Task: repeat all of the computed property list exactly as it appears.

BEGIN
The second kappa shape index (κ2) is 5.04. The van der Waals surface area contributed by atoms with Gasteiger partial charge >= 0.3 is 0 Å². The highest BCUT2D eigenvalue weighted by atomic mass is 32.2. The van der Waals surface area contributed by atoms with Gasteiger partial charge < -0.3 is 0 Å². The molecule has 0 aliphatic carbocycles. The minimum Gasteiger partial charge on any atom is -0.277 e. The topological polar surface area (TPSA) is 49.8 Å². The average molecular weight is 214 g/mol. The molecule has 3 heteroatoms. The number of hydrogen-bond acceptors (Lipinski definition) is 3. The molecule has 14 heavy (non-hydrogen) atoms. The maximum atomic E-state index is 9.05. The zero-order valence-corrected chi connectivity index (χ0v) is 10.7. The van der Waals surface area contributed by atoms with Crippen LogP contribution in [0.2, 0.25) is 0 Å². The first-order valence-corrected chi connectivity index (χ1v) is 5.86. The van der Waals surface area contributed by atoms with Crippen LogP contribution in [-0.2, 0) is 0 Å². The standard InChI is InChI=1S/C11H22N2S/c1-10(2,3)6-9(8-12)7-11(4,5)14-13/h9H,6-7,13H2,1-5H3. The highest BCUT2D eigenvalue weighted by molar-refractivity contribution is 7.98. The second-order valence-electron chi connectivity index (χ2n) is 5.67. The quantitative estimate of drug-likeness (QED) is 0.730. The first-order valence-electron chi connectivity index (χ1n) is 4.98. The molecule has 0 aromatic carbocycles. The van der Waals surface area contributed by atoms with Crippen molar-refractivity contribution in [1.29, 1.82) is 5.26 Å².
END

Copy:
The second kappa shape index (κ2) is 5.04. The van der Waals surface area contributed by atoms with Gasteiger partial charge >= 0.3 is 0 Å². The highest BCUT2D eigenvalue weighted by atomic mass is 32.2. The van der Waals surface area contributed by atoms with Gasteiger partial charge < -0.3 is 0 Å². The molecule has 0 aliphatic carbocycles. The minimum Gasteiger partial charge on any atom is -0.277 e. The topological polar surface area (TPSA) is 49.8 Å². The average molecular weight is 214 g/mol. The molecule has 3 heteroatoms. The number of hydrogen-bond acceptors (Lipinski definition) is 3. The molecule has 14 heavy (non-hydrogen) atoms. The maximum atomic E-state index is 9.05. The zero-order valence-corrected chi connectivity index (χ0v) is 10.7. The van der Waals surface area contributed by atoms with Crippen LogP contribution in [0.2, 0.25) is 0 Å². The first-order valence-corrected chi connectivity index (χ1v) is 5.86. The van der Waals surface area contributed by atoms with Crippen LogP contribution in [-0.2, 0) is 0 Å². The standard InChI is InChI=1S/C11H22N2S/c1-10(2,3)6-9(8-12)7-11(4,5)14-13/h9H,6-7,13H2,1-5H3. The highest BCUT2D eigenvalue weighted by molar-refractivity contribution is 7.98. The second-order valence-electron chi connectivity index (χ2n) is 5.67. The quantitative estimate of drug-likeness (QED) is 0.730. The first-order valence-electron chi connectivity index (χ1n) is 4.98. The molecule has 0 aromatic carbocycles. The van der Waals surface area contributed by atoms with Crippen molar-refractivity contribution in [1.29, 1.82) is 5.26 Å².